Supply Chain Diversity vs Supplier Diversity


If you’re here, you’re likely wondering what the difference is between ‘supply chain diversity’ and ‘supplier diversity’ – two terms that we often seen used interchangeably, despite meaning two rather separate things! Nonetheless, both are important aspects of building a risk-savvy and forward-thinking supply chain that can support the growth of your business.

What is Supply Chain Diversity?

Supply chain diversity refers to the expansion of an organisation’s supply chain network – utilising a more diverse range of suppliers rather than a small network of them. To many organisations, the concept of supply chain diversity goes against previous procurement ‘best-practices’, in which a smaller base of suppliers facilitated more personal inter-party relationships. However, in a global age whereby supply chains can be impacted by macro factors from across the globe, supply chain diversification helps to protect the ongoing functionality of business supply chains. In fact, a Deloitte survey (Global CPO Survey 2019) revealed that 67% of top CPOs have already implemented supplier diversification strategies into their IT procurement systems.


Benefits of Supply Chain Diversity

·  Reduced risk: supply chain diversity reduces organisational reliance on a single or small number of suppliers, helping to prevent disruptions to business activities if a supplier is unable to deliver on an order

·  Access to more talent: by increasing the number of suppliers that businesses are working with, organisations have access to a wider pool of talent and innovation

·  Enhanced supplier performance: supply chain diversity programs make individual suppliers more expendable as organisations are not reliant on a single supplier. The result of this is more pressure on the supplier to conform with contract compliance and increase their performance in order to retain contracts.

·  More cost-leverage: supply chain diversity also increases competition between suppliers. This not only improves performance, but also helps businesses to gain greater cost-leverage over suppliers, able to negotiate more competitive rates.

·  Better responsiveness: supply chain diversity allows for greater supply chain flexibility; in turn, this allows organisations to respond to macro factors such as changing market trend sand customer demands at a faster rate, and provide a higher quality service through strategic decision-making.


What is Supplier Diversity?

Supplier diversity refers to the use of a more diverse range of suppliers from across the globe, with organisations proactively seeking smaller and often minority-owned businesses. The importance of a supplier diversity strategy has grown in recent years in conjunction with many global movements such as #MeToo and Black Lives Matter, with a recent Hackett Group Survey (2021) revealing that 77% of organisations are planning an increased spend with black-owned businesses.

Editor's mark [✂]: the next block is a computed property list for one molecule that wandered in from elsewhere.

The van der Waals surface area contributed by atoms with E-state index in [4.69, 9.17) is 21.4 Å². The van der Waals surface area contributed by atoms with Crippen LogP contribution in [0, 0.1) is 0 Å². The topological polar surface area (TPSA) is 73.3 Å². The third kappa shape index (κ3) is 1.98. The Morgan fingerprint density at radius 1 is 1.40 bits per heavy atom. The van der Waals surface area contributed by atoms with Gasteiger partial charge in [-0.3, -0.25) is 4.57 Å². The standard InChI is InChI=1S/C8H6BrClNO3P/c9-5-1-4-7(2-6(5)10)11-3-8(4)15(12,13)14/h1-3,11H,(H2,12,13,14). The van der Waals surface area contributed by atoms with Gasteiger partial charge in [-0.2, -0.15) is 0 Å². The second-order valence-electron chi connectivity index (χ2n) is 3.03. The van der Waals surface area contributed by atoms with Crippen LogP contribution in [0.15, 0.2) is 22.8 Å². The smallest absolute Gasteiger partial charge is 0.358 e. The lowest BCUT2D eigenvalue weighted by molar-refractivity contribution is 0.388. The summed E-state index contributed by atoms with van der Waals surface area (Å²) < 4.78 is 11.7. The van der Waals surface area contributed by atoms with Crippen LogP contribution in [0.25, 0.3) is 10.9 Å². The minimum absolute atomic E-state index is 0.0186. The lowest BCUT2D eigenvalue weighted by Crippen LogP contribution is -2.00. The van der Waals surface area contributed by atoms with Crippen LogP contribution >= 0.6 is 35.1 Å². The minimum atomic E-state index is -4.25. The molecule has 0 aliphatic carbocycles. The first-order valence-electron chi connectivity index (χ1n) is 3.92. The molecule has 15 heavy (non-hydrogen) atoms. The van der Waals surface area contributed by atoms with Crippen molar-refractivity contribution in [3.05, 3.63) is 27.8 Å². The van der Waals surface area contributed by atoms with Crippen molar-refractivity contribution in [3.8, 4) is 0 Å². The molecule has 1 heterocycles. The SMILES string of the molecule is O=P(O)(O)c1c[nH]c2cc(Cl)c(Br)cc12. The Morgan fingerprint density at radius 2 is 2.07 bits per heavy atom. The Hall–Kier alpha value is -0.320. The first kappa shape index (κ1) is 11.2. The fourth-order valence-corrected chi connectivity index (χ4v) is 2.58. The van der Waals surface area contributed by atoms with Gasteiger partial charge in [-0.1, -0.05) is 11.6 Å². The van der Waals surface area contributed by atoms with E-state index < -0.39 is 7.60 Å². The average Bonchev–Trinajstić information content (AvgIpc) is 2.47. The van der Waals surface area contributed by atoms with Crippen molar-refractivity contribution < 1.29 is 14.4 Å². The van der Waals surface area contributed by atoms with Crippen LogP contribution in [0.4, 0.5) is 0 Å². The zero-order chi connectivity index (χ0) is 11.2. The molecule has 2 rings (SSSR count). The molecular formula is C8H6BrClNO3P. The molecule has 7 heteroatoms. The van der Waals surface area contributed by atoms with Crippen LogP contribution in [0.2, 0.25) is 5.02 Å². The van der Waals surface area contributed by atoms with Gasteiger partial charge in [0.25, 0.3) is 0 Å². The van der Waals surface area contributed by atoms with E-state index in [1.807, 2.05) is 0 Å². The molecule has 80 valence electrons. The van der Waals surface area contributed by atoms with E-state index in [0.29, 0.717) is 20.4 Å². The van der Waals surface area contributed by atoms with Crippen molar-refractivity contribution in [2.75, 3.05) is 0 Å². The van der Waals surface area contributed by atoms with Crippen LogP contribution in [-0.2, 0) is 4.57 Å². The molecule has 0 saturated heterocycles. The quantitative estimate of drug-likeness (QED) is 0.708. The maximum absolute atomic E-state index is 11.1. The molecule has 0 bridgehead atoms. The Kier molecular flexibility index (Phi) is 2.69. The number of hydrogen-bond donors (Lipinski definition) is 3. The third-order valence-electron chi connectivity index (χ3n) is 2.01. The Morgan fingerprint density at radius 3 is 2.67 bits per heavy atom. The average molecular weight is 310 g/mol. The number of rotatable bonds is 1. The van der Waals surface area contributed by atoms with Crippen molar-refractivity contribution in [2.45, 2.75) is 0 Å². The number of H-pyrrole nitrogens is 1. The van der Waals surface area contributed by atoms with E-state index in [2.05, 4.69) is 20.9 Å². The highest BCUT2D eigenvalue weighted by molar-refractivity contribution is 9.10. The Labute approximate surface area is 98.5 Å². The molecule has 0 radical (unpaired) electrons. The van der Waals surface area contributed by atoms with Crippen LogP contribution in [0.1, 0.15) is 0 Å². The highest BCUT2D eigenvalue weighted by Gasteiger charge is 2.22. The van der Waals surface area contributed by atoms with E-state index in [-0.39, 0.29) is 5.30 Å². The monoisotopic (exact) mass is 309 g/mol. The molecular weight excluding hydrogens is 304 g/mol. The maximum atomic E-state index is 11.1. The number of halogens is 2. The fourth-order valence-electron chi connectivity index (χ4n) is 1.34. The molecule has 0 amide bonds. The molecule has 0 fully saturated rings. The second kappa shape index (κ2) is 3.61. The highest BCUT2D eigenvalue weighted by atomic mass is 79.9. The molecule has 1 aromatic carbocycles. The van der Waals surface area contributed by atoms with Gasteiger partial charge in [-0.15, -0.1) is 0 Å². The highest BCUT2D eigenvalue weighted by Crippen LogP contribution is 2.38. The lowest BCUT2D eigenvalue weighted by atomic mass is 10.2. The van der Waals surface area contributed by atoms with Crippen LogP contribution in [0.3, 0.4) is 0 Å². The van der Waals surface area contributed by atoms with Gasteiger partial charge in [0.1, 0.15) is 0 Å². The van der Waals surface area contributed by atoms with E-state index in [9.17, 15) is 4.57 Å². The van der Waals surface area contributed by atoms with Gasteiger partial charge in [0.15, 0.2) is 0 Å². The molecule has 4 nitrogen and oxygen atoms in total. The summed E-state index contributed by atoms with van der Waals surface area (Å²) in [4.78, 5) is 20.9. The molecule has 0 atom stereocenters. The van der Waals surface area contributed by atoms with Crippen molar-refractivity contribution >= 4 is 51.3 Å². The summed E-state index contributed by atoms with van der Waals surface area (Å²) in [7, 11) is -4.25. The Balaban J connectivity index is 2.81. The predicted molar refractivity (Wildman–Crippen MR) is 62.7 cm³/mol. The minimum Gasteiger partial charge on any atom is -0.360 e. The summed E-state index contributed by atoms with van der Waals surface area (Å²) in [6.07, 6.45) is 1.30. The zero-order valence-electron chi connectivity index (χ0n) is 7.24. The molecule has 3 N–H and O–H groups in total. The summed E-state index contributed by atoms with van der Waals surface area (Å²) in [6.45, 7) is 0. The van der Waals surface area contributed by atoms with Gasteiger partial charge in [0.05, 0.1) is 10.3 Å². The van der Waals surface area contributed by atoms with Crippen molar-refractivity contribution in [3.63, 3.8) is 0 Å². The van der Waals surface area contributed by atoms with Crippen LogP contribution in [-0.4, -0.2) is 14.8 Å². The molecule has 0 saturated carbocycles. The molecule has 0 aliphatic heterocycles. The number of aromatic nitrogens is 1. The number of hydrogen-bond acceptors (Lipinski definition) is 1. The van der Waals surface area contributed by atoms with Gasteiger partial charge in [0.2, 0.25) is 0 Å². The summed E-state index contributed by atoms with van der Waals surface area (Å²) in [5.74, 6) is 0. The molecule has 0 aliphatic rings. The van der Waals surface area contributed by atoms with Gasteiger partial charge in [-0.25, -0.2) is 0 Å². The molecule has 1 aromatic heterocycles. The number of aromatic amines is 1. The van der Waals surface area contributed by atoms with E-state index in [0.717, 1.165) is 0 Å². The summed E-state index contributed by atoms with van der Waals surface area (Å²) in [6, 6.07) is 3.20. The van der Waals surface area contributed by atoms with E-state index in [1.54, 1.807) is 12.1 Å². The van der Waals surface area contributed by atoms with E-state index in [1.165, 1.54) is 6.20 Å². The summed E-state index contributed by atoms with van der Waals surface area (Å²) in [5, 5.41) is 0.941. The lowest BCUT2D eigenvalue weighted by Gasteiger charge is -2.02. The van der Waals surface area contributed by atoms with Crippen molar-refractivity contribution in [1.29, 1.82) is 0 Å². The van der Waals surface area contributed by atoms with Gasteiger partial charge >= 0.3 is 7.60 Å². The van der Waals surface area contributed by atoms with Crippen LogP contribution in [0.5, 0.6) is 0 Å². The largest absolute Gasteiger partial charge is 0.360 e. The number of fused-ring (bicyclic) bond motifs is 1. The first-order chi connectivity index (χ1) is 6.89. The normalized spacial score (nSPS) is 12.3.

Supplier diversity can be an important part of a company’s ethical and social justice efforts, signalling to consumers that they’re taking an active role supporting diversity and social responsibility. Nonetheless, supplier diversity programs can also offer a host of other benefits to businesses.

Benefits of Supplier Diversity

 · Attract fresh talent: by widening the pool of vendors that organisations are looking to procure from, businesses increase the chances of sourcing new, fresh talent – talent which has not already been utilised by their competitors or other market-leaders. In turn, this can help to improve competitive advantage by increasing innovative thinking within the organisation.

· Appeal to new demographics: According to The Census Bureau minorities will account for nearly 90% of the total growth in the U.S. population between1995 and 2050. Likewise, the buying power of such minority groups is projected to be around $3.9 trillion by 2030 and as such, businesses should not disregard the importance of appealing to such groups if they wish to ensure the future progression of their organisation. A diverse supply base can help to align organisations with new demographics, increasing their potential customer base.

·  Increase profits: Inline with the above, a supplier diversity strategy can help to increase profits through increasing the customer base. In the US, women make up between 70% and80% of all consumer spending. Unsurprisingly, women-owned business is now the top diverse category in all regions across the US, as businesses grapple to take advantage of the potential consumer base attained through working with women-owned businesses.

Get Help From our Experts

Looking to consult a procurement expert? Look no further. At Athena Commercial we offer procurement consulting and software solutions across a diverse range of areas. With specialists in all areas of procurement we have the skills and expertise to guide you through the procurement process, including devising a supplier diversity program or a supply chain diversity strategy for your next business.

Get in touch for more information today at

Related posts
No items found.

Get in touch!

Contact us today to learn how can help you reduce your costs and free up your time.
Get in Touch
Get in Touch